Wednesday, 20 May 2009

Tony Cherrington Cup and 'teabags' with sunglasses

I thought I would show off the impressive trophy that I won in the Lido sprint. The largest trophy I have ever won by some way and yet relatively probably one of my least impressive swims. It was neither a particularly fast time nor did I beat a vast field of sprinters to secure the title. Still as in life the reward doesn't always match the achievement.

The opening of the Lido has meant most of my training now is in this wonderful outdoor 50m pool and I am enjoying the cold mornings and still relatively quiet attendance. I was amused to note that in the Lido the 'teabags' (people who just bob up and down the pool) can sometimes be seen wearing sunglasses while swimming. I use the term 'swimming' loosely as I don't believe you can really claim to be swimming if you are trying to keep your face and hair dry, wearing sunglasses and sedately breastroking up and down the pool. Instead what you are doing is really just a form of floating. Perhaps 'directed floating' would best describe this activity. I've never held breaststroke in high regard anyway, it's clearly not a real stroke if you can do it with sunglasses on instead of goggles.

My biggest achievement this month has been the 3kg of weight gain I have achieved. Finally I am seeing some results. I think I have achieved this by switching from a stuff your face at mealtimes approach to an 'eat constantly through the day' philosophy. The girls at work are getting sick of me whinging about how hard it is to put on weight as I munch a large block of chocolate each morning and a packet of biscuits each afternoon. They think it is grossly unfair and now I have started asking them for sponsorship they are asking why they should be paying me to torture them on a daily basis.

Off to Greece for a week. It is a holiday really but it should be a great training week, the sea temperature should be high teens, perfect for comfortable sea swimming and I hope considerably clearer and more attractive than Dover Harbour.
Well over 600km now for the year, 3kg of insulation added and now a trip to the Mediterranean, May has been a very positive month, only a little over 3 to go to the big swim.

Wednesday, 6 May 2009

LIDO visibility update

I've been told off by one of the lifeguards at the LIDO - the visibility is now crystal clear. So clear you can see all the crap on the bottom of the pool.................just kidding. Sometimes I am surprised by the people that read my blog, actually I'm surprised that anyone reads my blog. I hope it provides some sort of entertainment, or amusement.

Monday, 4 May 2009

Budgy Smugglers win LIDO sprint and Dover shivers.

Well after several somewhat mundane weeks of training and work at least I have had a weekend of interesting swimming to report on. This was the first weekend of Dover swimming for the year and I was keen to experience the cold channel waters for the first time. As it happened my trip was delayed by a minor pet incident (terrier 1, viszla 0) that kept me in Cheltenham on the Saturday. However it gave me the perfect excuse to head down to the season opening of the Sandford lido, our outdoor 50m pool here. I warmed up with a gentle 4km session, less enjoyable than normal as the water had taken on the appearance of grey soup thanks to the accumulation of concrete dust from recent building work. Still as several people pointed out it was good open water training as you had to keep lifting your head up to sight the lane ropes, the wall, other swimmers etc. They also held the annual LIDO sprint, a one length dash open to all comers. I suppose I should put this in perspective, this is not a particularly serious race, the competitors are a mix of kids in board shorts, a few blokes pressed into action by their wives/girlfriends and the odd serious swimmer who happened to be there on the day. So it was no real surprise that my main competition was from Dan a young lad from the local swim club and Colin from the equivalent masters club. Dan and Colin raced each other in the first heat with Dan narrowly pipping Colin and I had the second heat mostly to myself (you can see two young lads with their feet still rooted to the poolside in the picture). In the final Dan had the misfortune of being placed in the large unlaned section of the pool which wouldn't have been an issue if it wasn't for the fact that the visibility (or lack of) meant he had to swim with his head up to avoid sprinting into the side wall. Colin and I had lane ropes to guide us when we breathed and I managed to just out touch him at the end. I now have the somewhat dubious honour of claiming the sprint in the slowest winning time on record (of course I am blaiming the concrete dust). I should also point out that my two main rivals Dan and Colin were respectively nearly 20years younger than me and nearly 20years older than me so if I hadn't won I wouldn't be bragging about coming second.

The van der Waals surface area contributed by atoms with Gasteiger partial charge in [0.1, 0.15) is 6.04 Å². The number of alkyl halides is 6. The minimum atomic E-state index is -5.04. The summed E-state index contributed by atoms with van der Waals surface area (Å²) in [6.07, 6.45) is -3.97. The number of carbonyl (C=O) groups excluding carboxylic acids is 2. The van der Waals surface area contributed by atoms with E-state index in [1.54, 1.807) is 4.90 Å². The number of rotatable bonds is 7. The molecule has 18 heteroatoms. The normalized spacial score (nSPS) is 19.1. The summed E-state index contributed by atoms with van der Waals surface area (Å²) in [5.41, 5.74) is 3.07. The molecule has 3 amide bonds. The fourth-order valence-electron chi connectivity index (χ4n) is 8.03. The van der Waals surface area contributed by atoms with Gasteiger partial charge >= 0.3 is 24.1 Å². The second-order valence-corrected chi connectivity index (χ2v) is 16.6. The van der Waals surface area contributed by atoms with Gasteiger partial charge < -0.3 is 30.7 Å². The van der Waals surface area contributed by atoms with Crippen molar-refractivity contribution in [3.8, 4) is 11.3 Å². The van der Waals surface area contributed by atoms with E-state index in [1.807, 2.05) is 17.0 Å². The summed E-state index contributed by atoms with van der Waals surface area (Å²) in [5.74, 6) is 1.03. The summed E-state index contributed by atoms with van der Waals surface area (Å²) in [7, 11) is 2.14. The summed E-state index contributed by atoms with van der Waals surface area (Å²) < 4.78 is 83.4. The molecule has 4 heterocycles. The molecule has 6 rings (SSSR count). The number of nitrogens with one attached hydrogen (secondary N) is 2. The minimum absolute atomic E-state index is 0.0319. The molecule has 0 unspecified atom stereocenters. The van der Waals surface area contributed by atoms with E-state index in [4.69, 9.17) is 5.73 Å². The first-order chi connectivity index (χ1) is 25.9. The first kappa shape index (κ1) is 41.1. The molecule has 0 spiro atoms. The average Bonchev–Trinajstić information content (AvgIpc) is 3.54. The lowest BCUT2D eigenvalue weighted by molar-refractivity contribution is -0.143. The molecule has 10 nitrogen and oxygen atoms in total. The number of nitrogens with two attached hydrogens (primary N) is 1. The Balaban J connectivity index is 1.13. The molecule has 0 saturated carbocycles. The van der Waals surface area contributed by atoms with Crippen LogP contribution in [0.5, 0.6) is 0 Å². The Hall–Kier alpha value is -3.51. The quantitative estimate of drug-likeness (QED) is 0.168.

So Sunday morning was an early start as I drove down to Dover. 3 hours from Cheltenham and I have to admit I was very excited driving into Dover, I could see the harbour below me, the white cliffs ahead and in the distance out to sea, the French coast, I couldn't help but think "That doesn't look so far away!". I made way down to the beach and joined the throng of swimmers preparing for the morning's session. I was starting to feel a little anxious about how I was going to cope with the water temperature of only 10 degrees. We were given our caps and numbers and instructions; 35min if this was your first swim, 45min if you were there on the Saturday. Quietly I decided was going to do at least 45min - I hadn't driven all this way to get out after 30minutes......maybe. I did at least follow the suggestion to stick close to the shoreline at the start in case the cold got too much. So without much ceremony we were sent off, I didn't waste time tiptoeing into the water, I waded in and dived under, I came up hyperventilating and the most painful part wasn't my head, hands or feet it was the bits in the speedos that were making their discomfort known, they had obviously decided freezing water was not in their job description and were trying to retract back into my abdomen. Fortunately after only a minute the worst had passed and I felt suprisingly good. It was so cold that it almost felt like my skin was burning and as long as I kept moving I didn't mind it at all. I swam for just over 50 minutes and exited towards the back of the crowd. As I staggered up the stones one of the volunteers asked me for my number, "Number? What number?" I mumbled (my lips were quite numb by this stage), "The number we gave you on your cap", I looked at him as if he was mad, "well" I said slowly "What does it say on my cap?". He looked at me as if I were slightly challenged "This is supposed to check if you are coherent after the cold, now put some clothes on before you start shivering". I made my way to my bag still feeling OK, towelled off and started putting on the layers, and then it hit me; the shivering, the teeth chattering the uncontrollable shaking. I somehow managed to get my clothes on before it got too bad but I spent the better part of thirty minutes slowly warming up. This was by far the worst part and I hadn't expected it, I thought getting in or swimming would be the worst bit but by far it was the aftermath. The whole process repeated itself when we got back in for a second swim just after midday, the swim was fine and I managed another 50minutes but I made a quick dash to my clothes to change as quickly as possible before the cold overtook me. I drove back with the heating on full blast for 30minutes before I started to feel normal again. All in all it was a great experience, lots to think about, my reaction to the cold was in some ways better and in some ways worse than I had expected. At least the pink budgy smugglers got a double outing this weekend and I now have a very large trophy to show off............for beating a 15 and a 55 year old in a 50m soupy sprint.